She is a revered American hero — but there’s more to Harriet Tubman’s story than what we learn in school.
Harriet Tubman was one of the most courageous and determined freedom fighters in U.S. history. She rose from a childhood of brutal abuse by slaveholders to emancipate herself, and she risked her life repeatedly to liberate others.
Tubman is best known as a conductor for the Underground Railroad, and her legacy is awe-inspiring. She liberated about 70 people on more than a dozen dangerous missions to slave-holding states in the decade prior to the Civil War, and she assisted many others with her knowledge of safe spaces and escape routes. “I never ran my train off the track and I never lost a passenger,” she later said of her experience.
Her bravery and activism did not end there, however. She was active in the abolitionist movement and served the Union Army in various capacities during the Civil War. After the war, she fought for women’s suffrage, raised money to build schools for newly freed people (known as freedmen’s schools) during the Reconstruction Era, and donated her home for the care of the ill and elderly. She lived a life committed to freedom and dignity for all people.
Here are five facts about Harriet Tubman’s extraordinary life.
1. The person we know as “Harriet Tubman” endured decades in bondage before becoming Harriet Tubman. Tubman was born under the name Araminta Ross in 1822; her mother nicknamed her Minty. She lived on a plantation in rural Maryland, was hired out to work several grueling jobs, and was subjected to cruel treatment as a child and young adult. It wasn’t until her owners threatened to sell her in 1849 — as they had sold two of her sisters — that she decided to take matters into her own hands and escape. Before leaving, she adopted her mother’s first name and her husband’s last name — although her husband, a free Black man named John Tubman, refused to join her. She eventually traveled 90 miles on the Underground Railroad to Pennsylvania, a free state, under her new identity.
2. Tubman helped John Brown plan his 1859 raid of a Harpers Ferry arsenal, one of the major events that led to the Civil War. Tubman first escaped to Philadelphia, then relocated to Ontario after the Fugitive Slave Act became U.S. law in 1850. (The act threatened imprisonment for anyone caught assisting a fugitive and meant she was at greater risk of capture if she stayed in the U.S.) It was in Canada that she first met John Brown, an abolitionist who believed that if he armed enslaved people with weapons, it would lead to widespread revolts and an end to slavery. Tubman helped him plan his raid on a federal arsenal by recruiting supporters and sharing her contacts and information on escape routes in the region. Brown valued her knowledge and referred to her as “General Tubman.” He eventually formed a small army and took the arsenal at Harpers Ferry but was soon captured by Marines and sentenced to death. Many of the men who joined his raid were killed, including two of his sons. The act of resistance sharpened tensions between the North and South and served as a major catalyst for the Civil War. Tubman later said of Brown, “He done more in dying than 100 men would in living.”
3. Tubman helped to coordinate a military assault during the Civil War that freed more than 700 people from slavery. When the Civil War finally began, Tubman did not stand on the sidelines. She first served as a cook and nurse, then as a scout and a spy for Union soldiers in South Carolina. In June 1863, under the leadership of Col. James Montgomery, she served as a key adviser for an operation in Combahee Ferry, South Carolina, in which a regiment of soldiers, whom she led, set fire to a large plantation, forced Confederate soldiers to retreat, and used gunboats to rescue hundreds of enslaved people.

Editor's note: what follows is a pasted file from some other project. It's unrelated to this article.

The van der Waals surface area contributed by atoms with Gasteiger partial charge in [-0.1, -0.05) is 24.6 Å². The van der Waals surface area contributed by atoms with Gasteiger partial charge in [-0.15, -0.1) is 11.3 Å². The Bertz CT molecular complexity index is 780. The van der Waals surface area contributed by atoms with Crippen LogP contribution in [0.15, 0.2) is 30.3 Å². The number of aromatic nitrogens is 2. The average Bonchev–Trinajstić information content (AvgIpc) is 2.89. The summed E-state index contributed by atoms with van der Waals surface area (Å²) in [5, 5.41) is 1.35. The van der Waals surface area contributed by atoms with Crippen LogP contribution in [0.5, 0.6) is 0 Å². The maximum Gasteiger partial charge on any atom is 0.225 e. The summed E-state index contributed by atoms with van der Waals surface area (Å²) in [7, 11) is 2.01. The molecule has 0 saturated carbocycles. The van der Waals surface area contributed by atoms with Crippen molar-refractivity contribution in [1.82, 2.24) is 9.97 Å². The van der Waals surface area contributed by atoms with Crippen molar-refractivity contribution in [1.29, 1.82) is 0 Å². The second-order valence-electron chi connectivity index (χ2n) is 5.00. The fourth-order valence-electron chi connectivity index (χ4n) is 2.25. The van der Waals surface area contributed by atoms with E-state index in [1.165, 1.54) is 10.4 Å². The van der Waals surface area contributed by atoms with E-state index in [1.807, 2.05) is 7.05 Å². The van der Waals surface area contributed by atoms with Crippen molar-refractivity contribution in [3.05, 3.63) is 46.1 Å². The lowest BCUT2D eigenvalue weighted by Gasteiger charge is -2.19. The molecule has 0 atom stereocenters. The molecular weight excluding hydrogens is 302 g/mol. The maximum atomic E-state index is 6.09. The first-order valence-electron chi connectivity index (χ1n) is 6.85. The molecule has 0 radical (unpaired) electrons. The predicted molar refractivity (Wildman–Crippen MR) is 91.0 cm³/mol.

4. Tubman underwent brain surgery in 1898 and chose not to receive anesthesia during the procedure. When Tubman was a child, an overseer hit her in the head with a heavy weight after she refused to restrain a field hand who had left his plantation without permission. She suffered severe trauma from the event and experienced headaches and seizures for the rest of her life. By the late 1890s, the pain in her head had affected her ability to sleep, and she found a doctor in Boston willing to operate on her brain. Instead of receiving anesthesia while the doctor cut open her skull and performed the surgery, she chose to bite on a bullet — something she had seen soldiers do during the Civil War when they suffered pain on the battlefield. It is unclear whether the surgery improved her condition.
5. Very few women have national park sites dedicated to them. Harriet Tubman has two. The Harriet Tubman Underground Railroad National Historical Park in Dorchester County, Maryland, interprets Tubman’s early life and features a visitor center with thorough and informative exhibits, the site of the plantation where Tubman was enslaved as a girl, and the general store where she suffered her traumatic head injury. The Harriet Tubman National Historical Park in Auburn, New York, tells the story of her later life and includes the house she owned and eventually donated to become a home for the ill and the elderly, as well as the Thompson Memorial African Methodist Episcopal Zion Church, which she raised money to build. Visitors can also see Tubman’s grave at a nearby cemetery that is unaffiliated with the historical park.
This is an updated version of a previously published story.
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About the author
Jennifer Errick Managing Editor of Online Communications
Jennifer co-produces NPCA's award-winning podcast, The Secret Lives of Parks, writes and edits a wide variety of online content, and manages NPCA's style guide.